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Sonya Meagor
07773 298 269
Sonya Meagor
07773 298 269

Eco Cuisine Blog


British Food and Your Event

You may already be aware that it is British Food Fortnight at the moment. Held in the autumn at the same time as harvest festival, British Food Fortnight is the biggest annual, national celebration of British food and drink.

 

Love British Food and British Food Fortnight are the brainchildren of Alexia Robinson. Alexia founded British Food Fortnight in 2002 in response to the Foot and Mouth crisis and the fact that, though there were numerous food initiatives, projects and events taking place across Britain at that time, there was no overall flagship event to bring them to the public’s attention.”

 

 

At this time of harvest we thought what better timing than to write a blog post for you all about British food and incorporating it into your daily menus or for catering a special event.

 

At eco cuisine we always encourage you to look for seasonal British food whatever the time of the year. You can see our seasonal shopping list here.

 

It is officially autumn and at the moment you should be able to find squashes of all shapes and sizes. We use them to make roasted squash with caramelised pear and blue cheese. It is a firm favourite and this could be incorporated into an Autumn salad or made small and served as a finger food on sticks.

 

seasonal butternut squash

 

Fresh peas are good now too and these can be used as a side dish or combined with plenty of fresh mint to make a pea/mint puree and served on crostini (toasted and oiled slices of French stick) as a finger food. Both the squash finger good and the crostini are perfect for an evening soiree.

 

Beetroot is abundant and we combine with salmon – this is a great combo accompanied with horseradish cream served in mini cups as a canapé or as a cold starter.

 

 

Kale is popular now as well and we use it in curries as a vibrant green colour and great texture.

 

We are also moving into the shooting season and game will be available – we use duck breasts to create a version of the duck, spring onion, cucumber rolls but we use wraps and black cherry jam and cut them small as a bite size finger food. Mixed game casserole as a warming main course or served in a pie with a puff pastry topping is a fantastic filling option too.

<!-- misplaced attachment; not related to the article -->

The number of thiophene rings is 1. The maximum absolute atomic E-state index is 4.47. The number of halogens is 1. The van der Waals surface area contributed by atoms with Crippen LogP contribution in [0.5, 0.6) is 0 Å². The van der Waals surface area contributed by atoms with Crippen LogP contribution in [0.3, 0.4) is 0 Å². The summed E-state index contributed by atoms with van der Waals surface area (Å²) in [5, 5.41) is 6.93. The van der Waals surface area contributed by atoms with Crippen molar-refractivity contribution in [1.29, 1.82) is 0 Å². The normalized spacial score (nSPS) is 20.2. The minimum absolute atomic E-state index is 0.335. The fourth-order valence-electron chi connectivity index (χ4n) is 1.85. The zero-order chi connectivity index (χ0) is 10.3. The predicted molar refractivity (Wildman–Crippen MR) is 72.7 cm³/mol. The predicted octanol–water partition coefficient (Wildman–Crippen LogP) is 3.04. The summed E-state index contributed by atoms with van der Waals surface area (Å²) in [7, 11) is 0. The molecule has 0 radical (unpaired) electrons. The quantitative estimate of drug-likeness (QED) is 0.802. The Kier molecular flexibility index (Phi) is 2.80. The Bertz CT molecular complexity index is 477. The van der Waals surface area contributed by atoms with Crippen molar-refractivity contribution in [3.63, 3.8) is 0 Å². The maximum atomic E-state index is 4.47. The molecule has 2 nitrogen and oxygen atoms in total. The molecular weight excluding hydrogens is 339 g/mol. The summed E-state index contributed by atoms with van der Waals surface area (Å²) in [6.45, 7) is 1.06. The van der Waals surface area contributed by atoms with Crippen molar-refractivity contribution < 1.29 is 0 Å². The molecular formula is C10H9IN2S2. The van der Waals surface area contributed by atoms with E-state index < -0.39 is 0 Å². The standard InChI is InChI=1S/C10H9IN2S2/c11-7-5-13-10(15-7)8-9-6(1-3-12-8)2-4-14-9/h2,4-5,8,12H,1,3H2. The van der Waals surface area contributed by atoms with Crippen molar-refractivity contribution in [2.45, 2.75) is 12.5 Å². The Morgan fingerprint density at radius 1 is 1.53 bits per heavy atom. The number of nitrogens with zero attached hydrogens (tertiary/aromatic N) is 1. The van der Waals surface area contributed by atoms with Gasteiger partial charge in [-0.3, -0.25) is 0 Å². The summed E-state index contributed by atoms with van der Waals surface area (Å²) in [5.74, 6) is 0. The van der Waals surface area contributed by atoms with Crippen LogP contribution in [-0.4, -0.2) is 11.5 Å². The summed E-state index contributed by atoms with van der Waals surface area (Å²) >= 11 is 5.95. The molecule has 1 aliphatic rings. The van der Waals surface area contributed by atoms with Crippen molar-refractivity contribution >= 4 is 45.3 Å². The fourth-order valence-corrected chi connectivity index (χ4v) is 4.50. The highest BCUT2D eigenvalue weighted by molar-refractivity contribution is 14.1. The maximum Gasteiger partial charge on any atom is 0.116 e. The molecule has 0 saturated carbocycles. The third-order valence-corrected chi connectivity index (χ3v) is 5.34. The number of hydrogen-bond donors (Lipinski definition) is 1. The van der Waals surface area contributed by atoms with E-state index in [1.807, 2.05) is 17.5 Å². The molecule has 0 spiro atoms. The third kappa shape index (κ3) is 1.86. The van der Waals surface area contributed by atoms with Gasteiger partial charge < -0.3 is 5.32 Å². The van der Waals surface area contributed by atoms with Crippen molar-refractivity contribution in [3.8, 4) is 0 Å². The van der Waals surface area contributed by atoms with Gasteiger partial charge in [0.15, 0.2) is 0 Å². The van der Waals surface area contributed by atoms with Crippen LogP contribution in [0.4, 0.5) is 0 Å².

We try to encourage clients to use my suggestions of seasonal produce – so scallops wrapped in Parma ham is a popular choice currently. And if you’re feeling in need of an aphrodisiac or just being indulgent, native Cornish oysters are in season. I like to serve them on ice with Tabasco and lemon…

 

British plums eco cuisine

 

Finally, English plums are here! I found them in my local supermarket at £1.75 kilo. I was delighted – seasonal produce at it’s best and cost effective too.

 

If you have an evening event coming up that you are catering for, why not use British produce and try these suggestions? If you haven’t got much time on your hands, or the skill to prepare, you can always get in touch with us – we cater private events for sixteen guests and up.

 

 

Remember we cater for corporate and private events, so get in touch to find out more.



What is a Vegan and Veganism?

This weekend there was a vegan festival here in London and you may have seen Instagram feeds filled with #vegan and #plantbased or perhaps you attended the festival yourself. What with veganism hitting the headlines recently and more and more people adopting a vegan diet, we thought we’d explain a little more to those of you who aren’t sure what veganism actually is.

 

vegan bowl food

 

The Vegan Society define veganism as:

 

“Veganism is a way of living which seeks to exclude, as far as is possible and practicable, all forms of exploitation of, and cruelty to, animals for food, clothing or any other purpose.

 

There are many ways to embrace vegan living. Yet one thing all vegans have in common is a plant-based diet avoiding all animal foods such as meat (including fish, shellfish and insects), dairy, eggs and honey – as well as products like leather and any tested on animals.”

 

You can read more about this here. But people follow a plant-based diet for a variety of reasons from health considerations to environmental due to intensive farming or for religious reasons.

 

One of the biggest misconceptions about vegans is that all they can eat is a plate of greens but this couldn’t be further from the truth. Options are actually very broad but it is important to ensure you get all the nutrients you need from eating a varied and balanced vegan diet.

 

It is quite easy as a vegan to eat five portions of a variety of fruit and veg a day but it can be tricky getting enough protein from fruit and veg alone (though it is possible!) So eat some beans, pulses and other proteins too – have some dairy alternatives such as soya drinks, which are enriched with calcium. Choose unsaturated oils and spreads, and eat in small amounts and as with omnis, it is important to have plenty of fluids – around eight glasses a day. If you’re having foods and drinks that are high in fat, salt or sugar, have these less often and in small amounts.

 

If you are exploring veganism do take a look at the Vegan Society website, or there are a lot of support groups online too.

 

At eco cuisine a dish which is very popular with our vegan clients is a chickpea curry.

 

vegan vegetables